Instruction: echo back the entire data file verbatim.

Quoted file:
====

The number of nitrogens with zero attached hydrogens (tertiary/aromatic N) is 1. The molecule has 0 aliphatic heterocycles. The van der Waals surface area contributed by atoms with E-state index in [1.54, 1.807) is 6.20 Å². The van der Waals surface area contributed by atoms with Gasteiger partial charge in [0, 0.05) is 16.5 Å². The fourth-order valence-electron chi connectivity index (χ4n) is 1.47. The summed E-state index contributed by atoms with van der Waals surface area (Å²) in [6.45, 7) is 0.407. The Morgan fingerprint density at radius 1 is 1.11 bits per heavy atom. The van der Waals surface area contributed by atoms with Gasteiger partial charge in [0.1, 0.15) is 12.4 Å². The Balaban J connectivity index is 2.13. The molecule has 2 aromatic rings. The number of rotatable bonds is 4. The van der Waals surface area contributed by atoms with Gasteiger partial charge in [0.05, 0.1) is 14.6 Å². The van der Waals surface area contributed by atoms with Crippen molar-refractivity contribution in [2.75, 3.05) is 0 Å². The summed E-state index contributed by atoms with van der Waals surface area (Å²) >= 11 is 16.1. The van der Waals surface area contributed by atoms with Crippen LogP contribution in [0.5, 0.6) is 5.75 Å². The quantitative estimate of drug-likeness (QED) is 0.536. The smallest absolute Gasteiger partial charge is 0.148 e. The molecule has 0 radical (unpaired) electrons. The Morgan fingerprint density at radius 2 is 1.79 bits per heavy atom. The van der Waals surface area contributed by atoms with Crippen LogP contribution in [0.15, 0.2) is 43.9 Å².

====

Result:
The number of nitrogens with zero attached hydrogens (tertiary/aromatic N) is 1. The molecule has 0 aliphatic heterocycles. The van der Waals surface area contributed by atoms with E-state index in [1.54, 1.807) is 6.20 Å². The van der Waals surface area contributed by atoms with Gasteiger partial charge in [0, 0.05) is 16.5 Å². The fourth-order valence-electron chi connectivity index (χ4n) is 1.47. The summed E-state index contributed by atoms with van der Waals surface area (Å²) in [6.45, 7) is 0.407. The Morgan fingerprint density at radius 1 is 1.11 bits per heavy atom. The van der Waals surface area contributed by atoms with Gasteiger partial charge in [0.1, 0.15) is 12.4 Å². The Balaban J connectivity index is 2.13. The molecule has 2 aromatic rings. The number of rotatable bonds is 4. The van der Waals surface area contributed by atoms with Gasteiger partial charge in [0.05, 0.1) is 14.6 Å². The van der Waals surface area contributed by atoms with Crippen molar-refractivity contribution in [2.75, 3.05) is 0 Å². The summed E-state index contributed by atoms with van der Waals surface area (Å²) >= 11 is 16.1. The van der Waals surface area contributed by atoms with Crippen LogP contribution in [0.5, 0.6) is 5.75 Å². The quantitative estimate of drug-likeness (QED) is 0.536. The smallest absolute Gasteiger partial charge is 0.148 e. The molecule has 0 radical (unpaired) electrons. The Morgan fingerprint density at radius 2 is 1.79 bits per heavy atom. The van der Waals surface area contributed by atoms with Crippen LogP contribution in [0.15, 0.2) is 43.9 Å².